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Would You Ever Pay To Link?

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Would You Ever Pay To Link?
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Money for links. What a concept. We’re not talking about paying someone to have them link to you. We all know Google’s stance on that. If you pay for a link that passes PageRank, and Google discovers it, you’ll find yourself with some SEO problems, to say the least. The fact that people do engage in this practice, however, illustrates that links can be valuable. People want others to link to their content, because that means potential eyeballs on their sites. How backwards is it then, that there are actually organizations who think their content is so special that they have the nerve to charge others for the privilege of linking to it.

There is some great content out there, but is there any that is so good that you would pay just to link to it? Keep in mind, we’re not talking about republishing that content and linking to the original source. We’re not talking about writing a blog post, maybe pulling a quote or two, and linking to the original source. We’re not even talking about pulling snippets and linking to content in Google fashion (which has certainly been a controversial topic in the publishing world for years). No, we’re just talking about a simple link.

Would you ever pay to link to any piece of content? If so, in what kind of scenario would payment for links be justified? Share your thoughts in the comments.

There was a bit of an uproar last week (understandably), when a story made the rounds, claiming that the National Newspapers of Ireland, a group representing 16 national daily, Sunday and weekly newspapers and 25 local and regional newspapers, is enforcing a policy requiring any site linking to one of its member publicationsto pay at least 300 Euros (and more than that for multiple links).

Lawyer Simon McGarr posted an article about attempts from the organization to get money from one of his clients, a domestic violence charity, for linking to newspaper content. McGarr wrote:

This year the Irish newspaper industry asserted, first tentatively and then without any equivocation, that links -just bare links like this one- belonged to them. They said that they had the right to be paid to be linked to. They said they had the right to set the rates for those links, as they had set rates in the past for other forms of licensing of their intellectual property. And then they started a campaign to lobby for unauthorised linking to be outlawed.

These assertions were not merely academic positions. The Newspaper Industry (all these newspapers) had its agent write out demanding money. They wrote to Women’s Aid, (amongst others) who became our clients when they received letters, emails and phone calls asserting that they needed to buy a licence because they had linked to articles in newspapers carrying positive stories about their fundraising efforts. These are the prices for linking they were supplied with:

1 – 5 €300.00
6 – 10 €500.00
11 – 15 €700.00
16 – 25 €950.00
26 – 50 €1,350.00
50 + Negotiable

McGarr’s story was picked up by Slashdot, and was referenced by media industry analysts like Jeff Jarvis, Jay Rosen, and Matthew Ingram, who wrote a good piece about the situation.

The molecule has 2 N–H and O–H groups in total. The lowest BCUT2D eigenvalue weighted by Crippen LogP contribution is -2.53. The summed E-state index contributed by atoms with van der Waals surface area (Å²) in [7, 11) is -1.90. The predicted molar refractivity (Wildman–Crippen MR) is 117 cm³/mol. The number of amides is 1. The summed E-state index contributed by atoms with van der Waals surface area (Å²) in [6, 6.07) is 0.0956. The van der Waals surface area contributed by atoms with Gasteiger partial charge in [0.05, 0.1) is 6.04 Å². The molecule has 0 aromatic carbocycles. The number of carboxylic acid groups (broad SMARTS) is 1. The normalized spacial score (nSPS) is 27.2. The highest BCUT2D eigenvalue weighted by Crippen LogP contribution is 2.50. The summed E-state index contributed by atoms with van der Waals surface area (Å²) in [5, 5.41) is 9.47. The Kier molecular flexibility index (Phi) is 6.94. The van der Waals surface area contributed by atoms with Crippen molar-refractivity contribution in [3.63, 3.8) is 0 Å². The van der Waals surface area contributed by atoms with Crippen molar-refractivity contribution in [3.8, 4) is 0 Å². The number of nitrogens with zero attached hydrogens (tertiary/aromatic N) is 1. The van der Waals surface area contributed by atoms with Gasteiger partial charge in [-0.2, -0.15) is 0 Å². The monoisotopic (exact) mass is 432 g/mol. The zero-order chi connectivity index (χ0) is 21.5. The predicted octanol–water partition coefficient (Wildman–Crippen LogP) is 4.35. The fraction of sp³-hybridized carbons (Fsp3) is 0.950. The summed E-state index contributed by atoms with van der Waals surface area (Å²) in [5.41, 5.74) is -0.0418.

McGarr called the whole thing: “2012: The year Irish newspapers tried to destroy the web.” He has since followed it up with some Twitter reaction, and an update about the policy from Newspaper Licensing Ireland (a group set up by the Newspapers of Ireland), who issued a statement on Friday.

He quotes the group as saying, “For personal use: NLI never requires or requests a licence for personal use of newspaper content.For commercial use: NLI does not require a licence from any organisation which only displays or transmits links to newspaper content. A licence is required when there is other reproduction of the newspaper content, such as display of PDFs or text extracts.”

So, apparently still no quoting, commonly considered to be fair use (within reason).

“Of more general social value, the damaging assertion that permission was required (and could be refused) to link to another website has been abandoned,” wrote McGarr. “For the sake of the country’s free exchange of views, this is a significant development.”

The group put out a much longer press release on the matter. Here’s what that says under “Our Position on Linking”:

Some of the discussion over the last few days has been around whether a hyperlink from one website to another, in itself and without any more, constitutes copyright infringement. That exact issue was in fact one raised a number of months ago in the Consultation Paper issued by the Copyright Review Committee appointed by the Minister for Jobs, Enterprise and Innovation to review existing copyright legislation. In the Consultation Paper, the Committee expressly requested that submissions would be made by any interested parties on the issue and as to whether our existing copyright law should be changed so as to specifically include a positive statement to the effect that linking in itself, without more, does not constitute an infringement of copyright legislation. This request for submissions was made by the Committee in the context where the Committee itself states in its Consultation Paper that there are “divided” views from Courts as to whether the display of links in itself is an infringement of copyright. The Consultation Paper was made publicly available and anyone was free to make a submission on it.

NNI made a submission to the effect that our view of existing legislation is that the display and transmission of links does constitute an infringement of copyright and our existing copyright law should not be amended in the manner discussed in the Consultation Paper. We understand that some people do not agree with that interpretation of the law. Equally, there are others who do agree with it. As already indicated, the Committee itself acknowledged that there are divided views on this. We await, in due course, the final report from the Copyright Review Committee and await sight of whatever they might say or recommend on the point.